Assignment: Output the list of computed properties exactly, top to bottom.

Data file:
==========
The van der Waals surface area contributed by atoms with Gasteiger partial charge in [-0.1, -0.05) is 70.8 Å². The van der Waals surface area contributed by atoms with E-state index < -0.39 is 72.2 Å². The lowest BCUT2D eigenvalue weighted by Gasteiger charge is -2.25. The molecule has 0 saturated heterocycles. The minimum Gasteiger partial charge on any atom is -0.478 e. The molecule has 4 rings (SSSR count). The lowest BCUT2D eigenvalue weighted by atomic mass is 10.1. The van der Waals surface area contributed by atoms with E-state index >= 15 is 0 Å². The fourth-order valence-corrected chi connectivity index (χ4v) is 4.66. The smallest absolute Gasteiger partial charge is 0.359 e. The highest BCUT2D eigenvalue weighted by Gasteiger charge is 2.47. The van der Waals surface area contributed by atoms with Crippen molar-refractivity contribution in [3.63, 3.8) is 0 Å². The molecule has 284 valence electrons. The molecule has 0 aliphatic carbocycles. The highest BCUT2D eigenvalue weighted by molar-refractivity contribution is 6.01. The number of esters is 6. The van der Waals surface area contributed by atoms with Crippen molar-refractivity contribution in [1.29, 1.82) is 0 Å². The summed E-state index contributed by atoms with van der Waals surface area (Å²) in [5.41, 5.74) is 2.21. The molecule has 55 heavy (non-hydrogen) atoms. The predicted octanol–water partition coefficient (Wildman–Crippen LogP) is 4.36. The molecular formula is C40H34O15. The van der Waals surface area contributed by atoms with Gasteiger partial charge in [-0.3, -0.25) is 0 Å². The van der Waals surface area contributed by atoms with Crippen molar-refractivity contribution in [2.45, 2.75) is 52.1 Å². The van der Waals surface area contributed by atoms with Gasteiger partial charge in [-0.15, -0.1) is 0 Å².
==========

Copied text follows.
The van der Waals surface area contributed by atoms with Gasteiger partial charge in [-0.1, -0.05) is 70.8 Å². The van der Waals surface area contributed by atoms with E-state index < -0.39 is 72.2 Å². The lowest BCUT2D eigenvalue weighted by Gasteiger charge is -2.25. The molecule has 0 saturated heterocycles. The minimum Gasteiger partial charge on any atom is -0.478 e. The molecule has 4 rings (SSSR count). The lowest BCUT2D eigenvalue weighted by atomic mass is 10.1. The van der Waals surface area contributed by atoms with E-state index >= 15 is 0 Å². The fourth-order valence-corrected chi connectivity index (χ4v) is 4.66. The smallest absolute Gasteiger partial charge is 0.359 e. The highest BCUT2D eigenvalue weighted by Gasteiger charge is 2.47. The van der Waals surface area contributed by atoms with Crippen molar-refractivity contribution in [3.63, 3.8) is 0 Å². The molecule has 284 valence electrons. The molecule has 0 aliphatic carbocycles. The highest BCUT2D eigenvalue weighted by molar-refractivity contribution is 6.01. The number of esters is 6. The van der Waals surface area contributed by atoms with Crippen molar-refractivity contribution in [1.29, 1.82) is 0 Å². The summed E-state index contributed by atoms with van der Waals surface area (Å²) in [5.41, 5.74) is 2.21. The molecule has 55 heavy (non-hydrogen) atoms. The predicted octanol–water partition coefficient (Wildman–Crippen LogP) is 4.36. The molecular formula is C40H34O15. The van der Waals surface area contributed by atoms with Gasteiger partial charge in [-0.3, -0.25) is 0 Å². The van der Waals surface area contributed by atoms with Crippen molar-refractivity contribution in [2.45, 2.75) is 52.1 Å². The van der Waals surface area contributed by atoms with Gasteiger partial charge in [-0.15, -0.1) is 0 Å².